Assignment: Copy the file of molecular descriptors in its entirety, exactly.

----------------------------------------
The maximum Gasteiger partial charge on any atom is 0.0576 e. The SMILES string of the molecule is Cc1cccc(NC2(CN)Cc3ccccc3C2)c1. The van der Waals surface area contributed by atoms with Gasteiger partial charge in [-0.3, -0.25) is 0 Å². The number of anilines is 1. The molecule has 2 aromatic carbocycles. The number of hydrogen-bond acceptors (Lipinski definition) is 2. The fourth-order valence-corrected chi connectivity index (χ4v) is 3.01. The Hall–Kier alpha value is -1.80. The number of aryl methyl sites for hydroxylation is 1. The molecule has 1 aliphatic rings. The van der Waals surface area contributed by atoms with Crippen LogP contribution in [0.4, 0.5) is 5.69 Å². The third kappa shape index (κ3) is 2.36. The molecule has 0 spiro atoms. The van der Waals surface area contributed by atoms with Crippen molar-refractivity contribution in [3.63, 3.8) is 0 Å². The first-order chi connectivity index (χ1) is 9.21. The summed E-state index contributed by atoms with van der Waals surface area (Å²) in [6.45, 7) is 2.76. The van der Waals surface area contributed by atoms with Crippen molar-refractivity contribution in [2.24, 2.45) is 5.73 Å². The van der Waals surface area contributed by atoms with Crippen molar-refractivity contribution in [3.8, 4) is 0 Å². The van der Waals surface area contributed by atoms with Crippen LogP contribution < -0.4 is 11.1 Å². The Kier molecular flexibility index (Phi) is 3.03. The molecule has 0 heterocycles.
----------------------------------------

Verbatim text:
The maximum Gasteiger partial charge on any atom is 0.0576 e. The SMILES string of the molecule is Cc1cccc(NC2(CN)Cc3ccccc3C2)c1. The van der Waals surface area contributed by atoms with Gasteiger partial charge in [-0.3, -0.25) is 0 Å². The number of anilines is 1. The molecule has 2 aromatic carbocycles. The number of hydrogen-bond acceptors (Lipinski definition) is 2. The fourth-order valence-corrected chi connectivity index (χ4v) is 3.01. The Hall–Kier alpha value is -1.80. The number of aryl methyl sites for hydroxylation is 1. The molecule has 1 aliphatic rings. The van der Waals surface area contributed by atoms with Crippen LogP contribution in [0.4, 0.5) is 5.69 Å². The third kappa shape index (κ3) is 2.36. The molecule has 0 spiro atoms. The van der Waals surface area contributed by atoms with Crippen molar-refractivity contribution in [3.63, 3.8) is 0 Å². The first-order chi connectivity index (χ1) is 9.21. The summed E-state index contributed by atoms with van der Waals surface area (Å²) in [6.45, 7) is 2.76. The van der Waals surface area contributed by atoms with Crippen molar-refractivity contribution in [2.24, 2.45) is 5.73 Å². The van der Waals surface area contributed by atoms with Crippen molar-refractivity contribution in [3.8, 4) is 0 Å². The van der Waals surface area contributed by atoms with Crippen LogP contribution < -0.4 is 11.1 Å². The Kier molecular flexibility index (Phi) is 3.03. The molecule has 0 heterocycles.